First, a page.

Red Monday – Red Monday

 Red Monday – Red Monday

Red Monday – Red Monday – Album Review

Sometimes I look around rather viciously at articles written by my peers. When we review independent music, often those albums you see on our pages pop up in other corners of the internet…and quite often I find myself cursing out the writers writing them. As a community, and a supporter…all I’ve ever wanted for each and every one of those journalistic-slackers is to want MORE for themselves. In most cases, they manage to get the names right…and while I’m not here today to bash on the many voices of the internet, I DO know that you come HERE to these reviews because of the thorough research that I put myself through every time I do one of these reviews.

I cannot…for a single second…imagine what it might have been like to simply hear this debut album from Red Monday without reading the amazing backstory that comes along with it.

The first thing you need to understand when you’re listening…is that you’re listening to album that nearly didn’t exist at all. The second thing I’d say you’d need to know and recognize through the achievement of Red Monday here, is that it is NEVER too late to pursue your dreams.

Whatever…so the last sentence in the last paragraph indicates they’re a little on the older side. The fact remains – this new album’s indicates that there’s plenty of youthfulness stored up inside them. You can hear the sound of a band that is truly having an awesome time just EXISTING through the opening tracks “She’s On Fire” and “Brianna.” These songs really open the debut strongly with energy, strong song-writing and tight musicianship.

The sound itself…is not maybe as old as they might perceive it to be, and certainly updated past the point of writing them; again their backstory shows that many of these songs were literally written 25 years ago! As it comes out through the first moments of Red Monday, and into the official single “Time (It’s About Time) – personally I’d put them around….The Verve Pipe-meets-Elvis Costello. Yeah…I’m comfortable in that assessment…singer Rick Harris certainly echoes both at points and the music is on the lighter, more playful side of rock throughout the album.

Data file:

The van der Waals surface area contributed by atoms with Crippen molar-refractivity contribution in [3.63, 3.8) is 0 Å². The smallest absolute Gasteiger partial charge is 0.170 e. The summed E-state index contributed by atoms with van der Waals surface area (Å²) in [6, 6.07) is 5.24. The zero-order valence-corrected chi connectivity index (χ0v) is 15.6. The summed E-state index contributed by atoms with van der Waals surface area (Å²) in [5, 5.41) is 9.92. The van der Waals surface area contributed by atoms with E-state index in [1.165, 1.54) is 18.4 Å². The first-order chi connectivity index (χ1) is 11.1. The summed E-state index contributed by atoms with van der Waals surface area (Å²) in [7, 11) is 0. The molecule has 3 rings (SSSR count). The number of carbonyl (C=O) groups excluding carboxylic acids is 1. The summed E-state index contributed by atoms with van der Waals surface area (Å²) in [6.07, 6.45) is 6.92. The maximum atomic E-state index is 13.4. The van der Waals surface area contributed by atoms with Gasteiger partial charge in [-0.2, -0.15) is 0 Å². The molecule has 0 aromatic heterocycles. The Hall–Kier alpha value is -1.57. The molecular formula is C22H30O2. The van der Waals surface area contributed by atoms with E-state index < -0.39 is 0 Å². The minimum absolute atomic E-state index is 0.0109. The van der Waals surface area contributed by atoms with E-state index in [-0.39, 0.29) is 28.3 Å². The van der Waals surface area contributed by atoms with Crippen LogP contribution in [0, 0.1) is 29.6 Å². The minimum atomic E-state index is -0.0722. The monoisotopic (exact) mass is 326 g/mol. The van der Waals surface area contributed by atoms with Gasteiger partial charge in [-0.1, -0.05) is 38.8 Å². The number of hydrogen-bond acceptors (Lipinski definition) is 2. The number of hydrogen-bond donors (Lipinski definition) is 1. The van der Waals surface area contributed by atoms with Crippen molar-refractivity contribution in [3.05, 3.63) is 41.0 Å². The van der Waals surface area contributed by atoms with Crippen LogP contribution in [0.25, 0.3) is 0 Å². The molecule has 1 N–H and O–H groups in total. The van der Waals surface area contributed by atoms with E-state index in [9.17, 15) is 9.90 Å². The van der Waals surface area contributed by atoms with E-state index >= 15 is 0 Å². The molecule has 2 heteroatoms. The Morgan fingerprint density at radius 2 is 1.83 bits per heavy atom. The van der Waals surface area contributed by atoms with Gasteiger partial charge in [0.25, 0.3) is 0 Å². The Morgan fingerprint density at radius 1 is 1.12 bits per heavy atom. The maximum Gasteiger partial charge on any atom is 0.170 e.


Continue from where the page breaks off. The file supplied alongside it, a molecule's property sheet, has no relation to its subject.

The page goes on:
What I was extremely uncomfortable with…was the very idea that I’d be listening to songs that were 25 years old! Haven’t lied to you all before and I’m not about to start now; to me this is ALWAYS the extreme red-flag of a band that can’t move on, can’t continue to create or build upon the sound they once created…

THIS…is entirely different for me…and in all kinds of incredibly positive ways.

I had to take a step back and realize – there’s nothing stagnant here…there’s no STALL in the creativity of Red Monday; these songs literally NEVER had a chance to come to life before! I can’t imagine just how happy all these guys are to hear these tunes come back through their stereos and into their eardrums. I completely commend each of these guys – Rick Harris (Vox), Mike McCarron (Drums & Backing Vox), Jeff Kylloe (Bassman) and Jim Miller (Guitars, Backing Vox, Producer, Songwriter) – this has got to be a surreal and extraordinary moment in time for them all.

You can HEAR that magic in this album. In tracks like “Isn’t That The Way,” and “When I Hear Your Voice,” you can really notice that these songs have spent their time in the incubation stage, just waiting for their moment to break out of the shell. The way that Kylloe’s bass starts the album rumbling off, the intensity of the drums from McCarron, the perfectly-placed guitar work & precision-songwriting of Miller, and the confidence of Harris through the vocals make this entire album have a real feeling of celebration to it. “You Move Me,” is a great example, drawing nearly on the lighter parts of a Van Halen sound…but authentic! You see…Red Monday isn’t forced to duplicate and recycle themselves like VH has for the past, ummmm…TWENTY years. This album might sound ‘older’ in style – but the delivery is completely genuine and fresh out-the-box. The production is perfect, crisp, clear and true to the sounds of these songs. It really is like songwriter Jim Miller has just been waiting to push record all this time and knew exactly what to do when that moment finally came.

There’s a definitely feeling of a true slice of Americana on this debut album, but again, many moments you’ll find them breakthrough the traditional sounds associated with that style in their very own way. “Broken Promises” comes out absolutely flawlessly; either Harris has found two vocal sounds that work incredibly well, or there’s a trade-off happening over the mic between lead and backing vox…whatever the recipe was, it certainly worked wonders, excellent track.

Everyone knows that a fire still burns long after the flames disappear, and as the album winds down through final tracks “Man In The Mirror,” and the completely-perfect ending of “Somebody Else,” you get a real sense that the sparks alone will carry the excitement of this band clear into their next album. As they commented in their bio at their official page – it’s a very different world to MAKE music in – one that certainly has allowed these songs to enjoy the vibrant life they’ve always deserved.

They say it takes a lifetime to make that first album, and two weeks to make the second. Of all records I’ve ever listened to, this one sure rings true to the first part of that timeless statement. But now that they’ve got a taste for what they can achieve on a record through this stellar debut – I’d be shocked to not hear from Red Monday again really, really soon.

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